Ontogenetic shifts in plant interactions vary with environmental severity and affect population structure

Authors

  • Peter C. le Roux,

    Corresponding author
    1. Centre for Invasion Biology, Department of Botany and Zoology, Stellenbosch University, Stellenbosch, South Africa
    2. Department of Geoscience and Geography, University of Helsinki, Helsinki, Finland
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  • Justine D. Shaw,

    1. Centre for Invasion Biology, Department of Botany and Zoology, Stellenbosch University, Stellenbosch, South Africa
    2. Terrestrial and Nearshore Ecosystems, Australian Antarctic Division, Kingston, Tasmania, Australia
    3. Environmental Decision Group, School of Biological Sciences, The University of Queensland, Brisbane, Queensland, Australia
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  • Steven L. Chown

    1. Centre for Invasion Biology, Department of Botany and Zoology, Stellenbosch University, Stellenbosch, South Africa
    2. School of Biological Sciences, Monash University, Melbourne, Victoria, Australia
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Summary

  • Environmental conditions and plant size may both alter the outcome of inter-specific plant–plant interactions, with seedlings generally facilitated more strongly than larger individuals in stressful habitats. However, the combined impact of plant size and environmental severity on interactions is poorly understood.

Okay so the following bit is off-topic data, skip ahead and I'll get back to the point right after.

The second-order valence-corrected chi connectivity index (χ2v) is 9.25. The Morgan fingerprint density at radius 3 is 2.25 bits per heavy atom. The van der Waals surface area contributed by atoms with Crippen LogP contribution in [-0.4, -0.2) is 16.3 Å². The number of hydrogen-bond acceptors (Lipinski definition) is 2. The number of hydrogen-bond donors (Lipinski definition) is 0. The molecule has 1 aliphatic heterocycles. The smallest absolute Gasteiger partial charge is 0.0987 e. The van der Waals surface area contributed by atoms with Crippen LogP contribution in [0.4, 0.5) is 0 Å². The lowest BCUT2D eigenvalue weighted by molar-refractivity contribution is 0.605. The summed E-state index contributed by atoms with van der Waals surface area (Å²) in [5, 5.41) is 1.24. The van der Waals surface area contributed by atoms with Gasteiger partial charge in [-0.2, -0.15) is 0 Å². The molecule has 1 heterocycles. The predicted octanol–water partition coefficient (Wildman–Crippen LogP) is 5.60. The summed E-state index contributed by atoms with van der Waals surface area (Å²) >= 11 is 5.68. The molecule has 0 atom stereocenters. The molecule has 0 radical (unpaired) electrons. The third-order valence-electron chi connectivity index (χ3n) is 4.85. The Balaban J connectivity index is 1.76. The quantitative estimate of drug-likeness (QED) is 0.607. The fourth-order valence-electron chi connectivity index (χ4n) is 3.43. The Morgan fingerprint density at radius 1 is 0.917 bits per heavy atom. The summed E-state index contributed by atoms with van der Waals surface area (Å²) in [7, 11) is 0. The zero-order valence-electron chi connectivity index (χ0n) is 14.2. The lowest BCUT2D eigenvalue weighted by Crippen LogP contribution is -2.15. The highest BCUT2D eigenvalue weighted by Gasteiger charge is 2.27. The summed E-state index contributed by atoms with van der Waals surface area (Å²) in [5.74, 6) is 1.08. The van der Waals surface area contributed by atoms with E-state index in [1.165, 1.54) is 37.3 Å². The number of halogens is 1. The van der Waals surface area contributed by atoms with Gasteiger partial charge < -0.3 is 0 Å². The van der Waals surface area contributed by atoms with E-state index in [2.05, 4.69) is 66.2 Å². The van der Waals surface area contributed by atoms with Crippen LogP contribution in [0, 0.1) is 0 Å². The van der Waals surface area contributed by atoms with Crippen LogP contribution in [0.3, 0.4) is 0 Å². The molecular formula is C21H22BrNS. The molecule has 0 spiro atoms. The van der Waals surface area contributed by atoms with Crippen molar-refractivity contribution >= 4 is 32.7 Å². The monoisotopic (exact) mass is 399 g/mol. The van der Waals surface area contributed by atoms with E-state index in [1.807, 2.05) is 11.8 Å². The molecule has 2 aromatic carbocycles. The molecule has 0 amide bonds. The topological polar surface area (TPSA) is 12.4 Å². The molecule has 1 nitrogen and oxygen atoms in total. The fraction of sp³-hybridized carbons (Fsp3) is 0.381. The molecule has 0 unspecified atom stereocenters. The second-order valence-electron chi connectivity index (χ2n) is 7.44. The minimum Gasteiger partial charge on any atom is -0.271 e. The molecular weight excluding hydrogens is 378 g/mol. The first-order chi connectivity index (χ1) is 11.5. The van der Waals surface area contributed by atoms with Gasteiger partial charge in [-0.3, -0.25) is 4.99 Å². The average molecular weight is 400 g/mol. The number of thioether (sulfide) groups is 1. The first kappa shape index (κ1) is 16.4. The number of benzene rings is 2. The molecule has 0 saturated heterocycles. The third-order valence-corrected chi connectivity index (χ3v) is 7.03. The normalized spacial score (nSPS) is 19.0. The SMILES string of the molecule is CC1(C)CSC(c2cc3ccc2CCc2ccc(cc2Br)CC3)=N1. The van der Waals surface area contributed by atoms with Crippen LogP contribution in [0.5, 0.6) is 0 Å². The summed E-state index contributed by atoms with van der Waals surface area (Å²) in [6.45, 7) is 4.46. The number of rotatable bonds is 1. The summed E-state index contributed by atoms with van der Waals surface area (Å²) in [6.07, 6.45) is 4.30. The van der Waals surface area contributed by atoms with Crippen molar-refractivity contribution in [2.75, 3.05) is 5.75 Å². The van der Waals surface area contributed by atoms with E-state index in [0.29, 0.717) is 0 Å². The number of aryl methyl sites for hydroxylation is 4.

• Here, we tested explicitly for the first time the hypothesis that ontogenetic shifts in interactions are delayed under increasingly severe conditions by examining the interaction between a grass, Agrostis magellanica, and a cushion plant, Azorella selago, along two severity gradients.
  • The impact of A. selago on A. magellanica abundance, but not reproductive effort, was related to A. magellanica size, with a trend for delayed shifts towards more negative interactions under greater environmental severity. Intermediate-sized individuals were most strongly facilitated, leading to differences in the size-class distribution of A. magellanica on the soil and on A. selago. The A. magellanica size-class distribution was more strongly affected by A. selago than by environmental severity, demonstrating that the plant–plant interaction impacts A. magellanica population structure more strongly than habitat conditions.
  • As ontogenetic shifts in plant–plant interactions cannot be assumed to be constant across severity gradients and may impact species population structure, studies examining the outcome of interactions need to consider the potential for size- or age-related variation in competition and facilitation.

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